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Environment and Planning
00000179-65ef-d8e2-a9ff-f5ef8d430000The Hanford Nuclear Reservation in southeast Washington was home to Native Americans and later to settlers. It turned into an top-secret military workhorse during World War II and the Cold War. Now, it’s one of the most pressing and complex environmental cleanup challenges humanity is facing in the world.This remote area in southeast Washington is where the federal government made plutonium for bombs during WWII and the Cold War. It’s now home to some of the most toxic contamination on earth, a witch’s brew of chemicals, radioactive waste and defunct structures. In central Hanford, leaking underground tanks full of radioactive sludge await a permanent solution. Meanwhile, a massive $12 billion waste treatment plant, designed to bind up that tank waste into more stable glass logs, has a troubled history.00000179-65ef-d8e2-a9ff-f5ef8d440000Anna King is public radio's correspondent in Richland, Washington, covering the seemingly endless complexities of the Hanford Nuclear Reservation.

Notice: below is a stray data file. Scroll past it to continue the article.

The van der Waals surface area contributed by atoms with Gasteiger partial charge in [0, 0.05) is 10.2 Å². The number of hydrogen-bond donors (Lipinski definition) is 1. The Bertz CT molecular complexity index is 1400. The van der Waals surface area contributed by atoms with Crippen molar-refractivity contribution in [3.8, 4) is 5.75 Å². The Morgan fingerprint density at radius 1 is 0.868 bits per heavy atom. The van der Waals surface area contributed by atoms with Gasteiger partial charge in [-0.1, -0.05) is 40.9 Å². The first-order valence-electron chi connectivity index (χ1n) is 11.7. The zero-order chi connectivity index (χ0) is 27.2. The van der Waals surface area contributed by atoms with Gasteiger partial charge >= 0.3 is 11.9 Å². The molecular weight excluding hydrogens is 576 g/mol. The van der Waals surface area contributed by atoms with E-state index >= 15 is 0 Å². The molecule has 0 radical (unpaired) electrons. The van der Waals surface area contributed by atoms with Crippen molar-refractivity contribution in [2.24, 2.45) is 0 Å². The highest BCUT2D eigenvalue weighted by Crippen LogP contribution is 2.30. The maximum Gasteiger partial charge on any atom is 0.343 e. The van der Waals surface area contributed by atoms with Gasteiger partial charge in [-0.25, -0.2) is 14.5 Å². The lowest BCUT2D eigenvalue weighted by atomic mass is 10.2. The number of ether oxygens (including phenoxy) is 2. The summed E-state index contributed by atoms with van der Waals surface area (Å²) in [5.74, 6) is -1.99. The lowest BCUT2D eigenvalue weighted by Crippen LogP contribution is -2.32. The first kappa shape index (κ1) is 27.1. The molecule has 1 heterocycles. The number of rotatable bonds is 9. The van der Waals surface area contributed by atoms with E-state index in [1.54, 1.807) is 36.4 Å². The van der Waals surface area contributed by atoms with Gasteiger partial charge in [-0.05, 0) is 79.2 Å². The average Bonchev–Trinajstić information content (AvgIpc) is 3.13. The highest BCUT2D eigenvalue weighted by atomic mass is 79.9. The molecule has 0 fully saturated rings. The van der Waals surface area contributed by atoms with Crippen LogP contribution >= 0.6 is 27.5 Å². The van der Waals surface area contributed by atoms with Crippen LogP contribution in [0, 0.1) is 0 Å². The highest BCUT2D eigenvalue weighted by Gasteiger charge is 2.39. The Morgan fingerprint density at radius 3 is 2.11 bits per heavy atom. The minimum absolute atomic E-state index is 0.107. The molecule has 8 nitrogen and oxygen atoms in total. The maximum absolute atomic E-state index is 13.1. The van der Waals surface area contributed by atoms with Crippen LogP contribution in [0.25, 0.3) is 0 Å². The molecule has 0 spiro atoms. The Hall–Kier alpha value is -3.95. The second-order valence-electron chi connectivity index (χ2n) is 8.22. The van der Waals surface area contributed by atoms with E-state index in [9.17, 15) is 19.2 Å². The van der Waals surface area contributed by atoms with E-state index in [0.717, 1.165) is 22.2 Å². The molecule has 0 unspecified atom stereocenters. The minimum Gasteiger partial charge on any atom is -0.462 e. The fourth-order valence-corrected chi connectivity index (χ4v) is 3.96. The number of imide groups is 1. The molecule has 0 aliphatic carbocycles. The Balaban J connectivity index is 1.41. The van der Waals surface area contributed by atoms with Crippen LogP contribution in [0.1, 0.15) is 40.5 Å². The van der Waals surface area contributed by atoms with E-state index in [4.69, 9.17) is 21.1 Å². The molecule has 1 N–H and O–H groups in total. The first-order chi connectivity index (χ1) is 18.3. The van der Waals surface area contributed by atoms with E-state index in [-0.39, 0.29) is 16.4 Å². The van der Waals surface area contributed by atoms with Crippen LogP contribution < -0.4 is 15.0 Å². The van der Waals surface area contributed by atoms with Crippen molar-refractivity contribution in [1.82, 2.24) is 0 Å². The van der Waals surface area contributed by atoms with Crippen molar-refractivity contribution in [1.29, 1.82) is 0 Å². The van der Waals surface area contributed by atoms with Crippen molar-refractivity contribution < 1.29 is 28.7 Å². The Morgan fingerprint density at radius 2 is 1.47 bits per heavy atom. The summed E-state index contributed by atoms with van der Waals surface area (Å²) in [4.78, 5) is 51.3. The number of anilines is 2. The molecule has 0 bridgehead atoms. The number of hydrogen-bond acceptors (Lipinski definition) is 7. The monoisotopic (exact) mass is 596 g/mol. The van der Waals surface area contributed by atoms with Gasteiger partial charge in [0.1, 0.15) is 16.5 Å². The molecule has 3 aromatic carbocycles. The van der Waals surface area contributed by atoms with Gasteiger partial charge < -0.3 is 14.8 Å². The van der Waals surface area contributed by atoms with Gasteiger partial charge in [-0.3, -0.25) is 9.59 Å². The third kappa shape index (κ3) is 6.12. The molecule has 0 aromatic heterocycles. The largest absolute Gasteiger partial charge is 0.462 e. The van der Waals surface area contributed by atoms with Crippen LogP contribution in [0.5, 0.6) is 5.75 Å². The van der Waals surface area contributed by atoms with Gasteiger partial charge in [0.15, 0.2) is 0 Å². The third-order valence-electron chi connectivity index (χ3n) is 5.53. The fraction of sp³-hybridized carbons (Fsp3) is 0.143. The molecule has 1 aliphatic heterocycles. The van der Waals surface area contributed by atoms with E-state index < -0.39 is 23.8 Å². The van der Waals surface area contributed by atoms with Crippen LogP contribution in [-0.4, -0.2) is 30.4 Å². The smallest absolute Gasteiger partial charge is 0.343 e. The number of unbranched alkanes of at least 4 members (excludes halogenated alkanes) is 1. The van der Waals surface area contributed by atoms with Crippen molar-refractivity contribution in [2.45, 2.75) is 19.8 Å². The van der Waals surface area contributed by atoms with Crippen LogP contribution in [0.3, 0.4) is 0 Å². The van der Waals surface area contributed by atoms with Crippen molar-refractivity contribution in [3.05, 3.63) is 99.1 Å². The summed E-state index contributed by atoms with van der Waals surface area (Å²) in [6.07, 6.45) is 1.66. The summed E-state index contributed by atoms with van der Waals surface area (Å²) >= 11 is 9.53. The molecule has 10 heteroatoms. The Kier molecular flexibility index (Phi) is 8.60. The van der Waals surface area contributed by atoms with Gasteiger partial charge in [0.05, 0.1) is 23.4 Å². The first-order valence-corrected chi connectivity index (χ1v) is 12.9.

Inslee: Hanford Tank Waste Removal Will Take Years

RICHLAND, Wash. – It may take two to four years to even begin clearing radioactive waste from leaking tanks at the Hanford Nuclear Reservation. That’s according to Washington Governor Jay Inslee. He toured the southeast Washington nuclear site Wednesday.

Governor Inslee strode around the Hanford site in smooth chestnut-leather cowboy boots. He was tailed by an entourage of two bus-loads of government officials and reporters. Inslee briskly walked between mammoth buildings at Hanford’s waste treatment plant and then drove by some of the six leaking underground waste tanks.

After his tour, Inslee told me in an interview that he views the leaking tanks at Hanford as urgent as if they were spilling out into his front lawn.

“I’m going to do everything humanly possible to move as quickly as humanly possible," the governor said. "In regard to these leaking tanks I think this is the fastest thing technologically possible and that is what we should demand.”

Inslee says the plan to empty the tanks will likely take years. Meanwhile, the Department of Energy announced its preferred resting place for a small portion of that radioactive tank waste is a federal storage site in the New Mexico desert.

On the Web:

http://mediad.publicbroadcasting.net/p/northwestnews/files/201303/030613AK_InsleeQ%26A_0.mp3

Q&A with Washington Gov. Jay Inslee at Hanford